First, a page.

Delay effects – The flanger and phaser

Hello, I am Brandon Fallout from Seattle, WA in the USA. This lesson is for week 5 of Introduction To Music Production at Coursera.org. I will talk about two delay effects, the flanger and the phaser. If you missed last weeks post on Ableton Live 9 – Adding and using a compressor on a track , you can find it here.

 

The Flanger

The flanger is actually the name of an effects unit that produces a flanging effect. This flanging effect is created by mixing two identical audio signals together. One of the signals is delayed a small amount and is gradually changed over time, usually under 20ms of Delay Time. This creates a sweeping comb filter effect.

The comb filter effect consists of peaks and valleys in the resulting frequency spectrum. These peaks and valleys are related to each other in a linear harmonic series. By varying the time delay, they will sweep up and down the frequency spectrum.  This can be controlled via a modulating LFO.

Here are some good examples of the flanging effect in use. Many large bands use this effect for a variety of reasons. One very popular use of a flanger is to get a jet plane noise or that white noise rush that’s ever so popular in Trance music.

Credit for image to soundsonsound.com
This is a flanger circuit. The delay portion of the circuit applies equally to the entirety of the signal it receives.

 

 

The Phaser

What can be said about the flanger in many circumstances can also be said about a phaser. Two of the key differences however, consist of the All-Pass filters and the type of comb filter that it can produce.  It’s also worth noting that phasers typically exclude devices where the all-pass section is a delay line. Those devices would usually fall under the flanger category above.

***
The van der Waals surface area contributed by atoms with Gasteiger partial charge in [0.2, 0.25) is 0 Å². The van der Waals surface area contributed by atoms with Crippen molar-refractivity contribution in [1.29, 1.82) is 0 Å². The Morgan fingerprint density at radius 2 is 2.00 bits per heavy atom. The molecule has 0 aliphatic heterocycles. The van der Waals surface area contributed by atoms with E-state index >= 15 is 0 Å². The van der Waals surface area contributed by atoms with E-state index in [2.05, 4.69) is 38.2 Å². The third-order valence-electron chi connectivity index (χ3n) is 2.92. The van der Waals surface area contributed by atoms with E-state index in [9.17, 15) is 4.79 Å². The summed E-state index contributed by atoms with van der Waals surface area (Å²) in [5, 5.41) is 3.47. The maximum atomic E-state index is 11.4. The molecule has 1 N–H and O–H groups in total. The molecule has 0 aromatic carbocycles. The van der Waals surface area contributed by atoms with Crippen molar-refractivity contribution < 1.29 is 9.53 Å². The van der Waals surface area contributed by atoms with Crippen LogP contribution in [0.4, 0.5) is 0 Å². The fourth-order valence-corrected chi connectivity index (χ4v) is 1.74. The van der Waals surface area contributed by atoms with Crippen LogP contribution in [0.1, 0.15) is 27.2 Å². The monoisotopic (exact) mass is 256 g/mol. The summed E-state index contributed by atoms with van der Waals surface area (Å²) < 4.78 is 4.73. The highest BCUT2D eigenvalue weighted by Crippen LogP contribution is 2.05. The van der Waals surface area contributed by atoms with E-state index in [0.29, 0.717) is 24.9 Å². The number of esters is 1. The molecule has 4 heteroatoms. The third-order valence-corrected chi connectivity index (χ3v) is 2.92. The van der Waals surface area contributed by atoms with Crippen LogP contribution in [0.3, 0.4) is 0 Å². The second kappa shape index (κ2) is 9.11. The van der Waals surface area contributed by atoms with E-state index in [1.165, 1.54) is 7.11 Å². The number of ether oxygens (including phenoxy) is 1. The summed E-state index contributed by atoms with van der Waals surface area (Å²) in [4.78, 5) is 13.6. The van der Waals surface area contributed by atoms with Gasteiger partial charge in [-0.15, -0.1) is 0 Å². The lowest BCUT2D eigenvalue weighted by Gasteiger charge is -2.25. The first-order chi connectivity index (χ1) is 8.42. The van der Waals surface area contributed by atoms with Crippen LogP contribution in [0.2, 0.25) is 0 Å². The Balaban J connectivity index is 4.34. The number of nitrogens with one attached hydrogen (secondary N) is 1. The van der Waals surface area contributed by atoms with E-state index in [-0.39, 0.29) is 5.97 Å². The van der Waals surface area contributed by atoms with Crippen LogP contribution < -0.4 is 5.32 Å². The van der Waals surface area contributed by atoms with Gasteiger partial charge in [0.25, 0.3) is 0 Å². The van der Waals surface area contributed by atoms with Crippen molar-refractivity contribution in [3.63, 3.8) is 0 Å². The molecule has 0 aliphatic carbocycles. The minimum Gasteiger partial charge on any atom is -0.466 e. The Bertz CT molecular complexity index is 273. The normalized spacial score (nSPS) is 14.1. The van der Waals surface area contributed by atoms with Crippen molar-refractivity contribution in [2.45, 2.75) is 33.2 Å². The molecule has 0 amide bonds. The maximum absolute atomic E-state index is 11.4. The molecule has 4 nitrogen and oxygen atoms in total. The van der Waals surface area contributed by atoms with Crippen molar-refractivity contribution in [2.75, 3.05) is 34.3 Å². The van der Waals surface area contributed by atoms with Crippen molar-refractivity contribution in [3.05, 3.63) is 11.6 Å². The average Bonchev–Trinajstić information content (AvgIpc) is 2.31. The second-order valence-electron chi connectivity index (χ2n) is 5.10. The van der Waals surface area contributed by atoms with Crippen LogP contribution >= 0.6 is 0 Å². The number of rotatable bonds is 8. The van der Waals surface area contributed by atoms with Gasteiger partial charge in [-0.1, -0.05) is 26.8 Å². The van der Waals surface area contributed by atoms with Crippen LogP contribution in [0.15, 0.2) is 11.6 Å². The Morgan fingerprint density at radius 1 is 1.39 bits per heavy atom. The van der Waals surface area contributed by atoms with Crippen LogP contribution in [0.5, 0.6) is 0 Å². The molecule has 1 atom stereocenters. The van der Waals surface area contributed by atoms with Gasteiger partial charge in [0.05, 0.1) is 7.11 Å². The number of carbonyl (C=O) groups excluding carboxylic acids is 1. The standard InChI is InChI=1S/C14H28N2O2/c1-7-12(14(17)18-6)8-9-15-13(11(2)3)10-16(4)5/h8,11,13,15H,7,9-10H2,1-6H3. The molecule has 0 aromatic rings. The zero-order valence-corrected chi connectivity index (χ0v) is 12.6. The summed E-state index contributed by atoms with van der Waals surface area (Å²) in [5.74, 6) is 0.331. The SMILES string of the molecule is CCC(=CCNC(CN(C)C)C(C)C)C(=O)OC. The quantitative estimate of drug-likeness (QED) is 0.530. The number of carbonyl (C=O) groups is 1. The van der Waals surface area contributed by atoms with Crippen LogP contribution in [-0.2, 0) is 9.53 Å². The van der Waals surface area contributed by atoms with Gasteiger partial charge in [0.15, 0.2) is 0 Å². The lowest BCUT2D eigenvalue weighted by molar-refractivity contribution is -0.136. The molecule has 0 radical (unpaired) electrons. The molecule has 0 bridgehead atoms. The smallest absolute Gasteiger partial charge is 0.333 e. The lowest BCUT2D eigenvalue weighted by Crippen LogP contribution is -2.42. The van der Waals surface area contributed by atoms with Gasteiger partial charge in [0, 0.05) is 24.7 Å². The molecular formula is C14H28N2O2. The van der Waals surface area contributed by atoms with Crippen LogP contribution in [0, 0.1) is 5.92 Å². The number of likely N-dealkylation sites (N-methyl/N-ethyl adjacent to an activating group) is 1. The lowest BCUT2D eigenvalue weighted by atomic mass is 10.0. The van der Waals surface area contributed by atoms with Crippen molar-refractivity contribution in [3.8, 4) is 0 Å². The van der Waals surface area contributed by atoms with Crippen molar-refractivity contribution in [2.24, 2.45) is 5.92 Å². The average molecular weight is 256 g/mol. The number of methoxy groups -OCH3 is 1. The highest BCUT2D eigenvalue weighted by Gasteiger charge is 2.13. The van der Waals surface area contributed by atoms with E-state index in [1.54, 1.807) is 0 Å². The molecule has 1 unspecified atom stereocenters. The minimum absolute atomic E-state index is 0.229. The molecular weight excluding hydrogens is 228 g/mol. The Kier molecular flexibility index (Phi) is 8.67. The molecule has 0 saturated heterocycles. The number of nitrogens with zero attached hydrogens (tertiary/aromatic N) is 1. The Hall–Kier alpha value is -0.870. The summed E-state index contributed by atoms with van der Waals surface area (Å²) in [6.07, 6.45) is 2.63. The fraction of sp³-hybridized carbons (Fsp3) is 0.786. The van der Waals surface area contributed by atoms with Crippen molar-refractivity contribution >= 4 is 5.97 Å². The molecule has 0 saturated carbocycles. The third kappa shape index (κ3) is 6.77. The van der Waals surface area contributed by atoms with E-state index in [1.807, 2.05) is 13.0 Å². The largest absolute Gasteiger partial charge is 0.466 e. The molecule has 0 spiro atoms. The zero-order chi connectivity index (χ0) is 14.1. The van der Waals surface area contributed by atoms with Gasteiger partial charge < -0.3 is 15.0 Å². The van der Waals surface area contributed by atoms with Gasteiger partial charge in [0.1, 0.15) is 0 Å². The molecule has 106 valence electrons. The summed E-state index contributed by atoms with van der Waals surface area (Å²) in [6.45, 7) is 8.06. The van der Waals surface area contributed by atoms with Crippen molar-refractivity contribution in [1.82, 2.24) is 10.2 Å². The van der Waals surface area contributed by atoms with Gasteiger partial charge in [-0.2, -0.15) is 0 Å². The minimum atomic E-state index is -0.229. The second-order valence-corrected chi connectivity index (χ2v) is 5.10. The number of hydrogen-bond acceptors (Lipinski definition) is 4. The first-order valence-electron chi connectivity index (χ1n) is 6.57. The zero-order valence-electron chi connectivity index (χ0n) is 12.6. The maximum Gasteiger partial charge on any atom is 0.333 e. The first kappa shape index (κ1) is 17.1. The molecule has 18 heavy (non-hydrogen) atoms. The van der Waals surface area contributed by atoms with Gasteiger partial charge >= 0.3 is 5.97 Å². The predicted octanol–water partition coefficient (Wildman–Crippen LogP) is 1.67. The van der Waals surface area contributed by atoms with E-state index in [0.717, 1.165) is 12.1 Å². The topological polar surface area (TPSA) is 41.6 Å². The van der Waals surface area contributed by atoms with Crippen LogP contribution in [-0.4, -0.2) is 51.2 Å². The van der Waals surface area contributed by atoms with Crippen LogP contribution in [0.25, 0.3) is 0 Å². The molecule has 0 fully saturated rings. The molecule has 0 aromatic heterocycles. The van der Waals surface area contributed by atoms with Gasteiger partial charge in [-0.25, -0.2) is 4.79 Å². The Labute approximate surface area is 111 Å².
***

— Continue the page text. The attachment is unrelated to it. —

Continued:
The part of the signal that is fed into the all-pass filter has it’s amplitude preserved but it’s phase altered.  The amount of change in phase depends on the frequency. Depending on the amount of All-Pass filters, you can affect several different frequency ranges at once. Once the processed signal gets mixed back in with the original signal, the frequencies that are out of phase will cancel each other out. This will create a comb filter.

The comb filter of a phaser, unlike a flanger, tends to have less uniformly-spaced peaks and valleys. The overall amount of these teeth in the signal tend to be smaller as well and less numerous throughout the mix. They also tend to be unevenly spaced and vary depending on the manufacture of the plugin or hardware.

The phaser effect is popularly used with the electric guitar to create otherworldly sounds. You can find a lot of phaser usage in styles such as Reggae, Funk and even 80’s Big Rock.

Credit for image goes to soundsonsound.com
This is a four-stage phaser. It utilizes four all-pass filters to delay different frequencies in the original signal by varying amounts.

 

 

Dry/Wet, feedback and the LFO

By utilizing a feedback function, part of the output signal is routed back into the input. This will produce a resonance effect that can further enhance the intensity of the peaks and valleys in the signal.

The dry/wet setting in your effects unit shifts the output of the signal from output = input at 100% dry to output = fully processed signal at 100% wet and any place in between. For example, a 50/50 mix of dry/wet would mix 50% of the original signal with 50% of the delayed or processed signal.

The LFO for the flanger and phaser works as a modulator. The flanger LFO can modulate the delay to create a sweeping like sensation. The LFO modulator sweeps those notches and peaks up and down the frequency range  by tweaking the All-Pass filters. This can create a spacey whoosh and swirl-like sound.

 

That’s all today kids, thanks for reading!

 

 

Credit goes to wikipedia and soundonsound.com for research and base material.

 

 

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